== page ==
Jon Lester: Beer and fried chicken didn’t cause Boston’s collapse


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Boston pitcher Jon Lester admitted Monday that he occasionally has had beer and fried chicken in the Red Sox clubhouse. But he also said that it had nothing to do with the team’s epic collapse in September and that he is the victim of a ‘witch hunt.’

Lester made the rounds to several Boston media outlets on Monday to try to clear things up in the aftermath of a Boston Globe report last week that cited team sources who claimed that Lester and fellow Boston pitchers John Lackey and Josh Beckett drank beer, ate fried chicken and played video games in the clubhouse during games in which they did not pitch.


‘Did we drink an occasional beer? Yes,’ he told ‘Did it affect our performance in September? No. This stuff has been going on long before September, and not only in this clubhouse, but 29 other clubhouses too. We ordered fried chicken maybe three times in six months. Other guys who were not playing that day would come in and have a bite to eat.

‘But what people are trying to do is a witch hunt. They’re looking for any reason to basically tear somebody’s head off because we lost, and people right now are saying it’s because we did this. I’m not shying away from saying I did it. I admit it, and I’m sure the other guys would say it too.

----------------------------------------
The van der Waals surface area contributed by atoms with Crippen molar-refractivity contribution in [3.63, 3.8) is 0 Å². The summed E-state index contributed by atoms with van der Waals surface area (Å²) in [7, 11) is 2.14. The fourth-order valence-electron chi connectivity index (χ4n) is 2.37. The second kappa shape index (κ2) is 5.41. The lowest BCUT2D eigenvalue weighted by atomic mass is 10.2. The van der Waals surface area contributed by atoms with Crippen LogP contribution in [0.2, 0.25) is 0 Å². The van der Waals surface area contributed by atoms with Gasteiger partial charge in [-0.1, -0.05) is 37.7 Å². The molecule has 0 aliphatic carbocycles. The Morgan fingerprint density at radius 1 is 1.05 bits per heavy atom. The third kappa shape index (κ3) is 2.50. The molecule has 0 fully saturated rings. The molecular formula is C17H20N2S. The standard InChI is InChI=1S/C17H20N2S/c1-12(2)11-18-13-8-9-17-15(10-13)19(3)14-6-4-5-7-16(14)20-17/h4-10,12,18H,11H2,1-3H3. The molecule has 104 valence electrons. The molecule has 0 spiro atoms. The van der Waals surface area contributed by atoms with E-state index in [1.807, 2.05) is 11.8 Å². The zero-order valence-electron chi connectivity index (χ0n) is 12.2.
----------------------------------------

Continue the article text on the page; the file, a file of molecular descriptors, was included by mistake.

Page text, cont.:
‘But we lost because we did not play good baseball. We did not execute Boston Red Sox good baseball.’

Fair enough. But maybe the players on the field would have executed Boston Red Sox better baseball in September if all of their teammates were in the dugout offering their support. Instead of an occasional ‘ninth-inning rally beer’ — which is how Lester described the trio’s occasional alcoholic consumption — how about a ninth-inning rally cheer?

Lester said that such clubhouse behavior has been part of baseball ‘for 100 years.’ But what the Red Sox were going through late in the season isn’t something that happens all the time — in fact, no team had ever had a nine-game lead in September and not made the playoffs.

‘I’m not making excuses for what we did. I’m owning up to what I did,’ Lester said. ‘But I can honestly tell you that I was prepared every five days — and so were the other guys — to go out and perform. We were physically prepared to perform.’

But aren’t they still members of the team the other four days?


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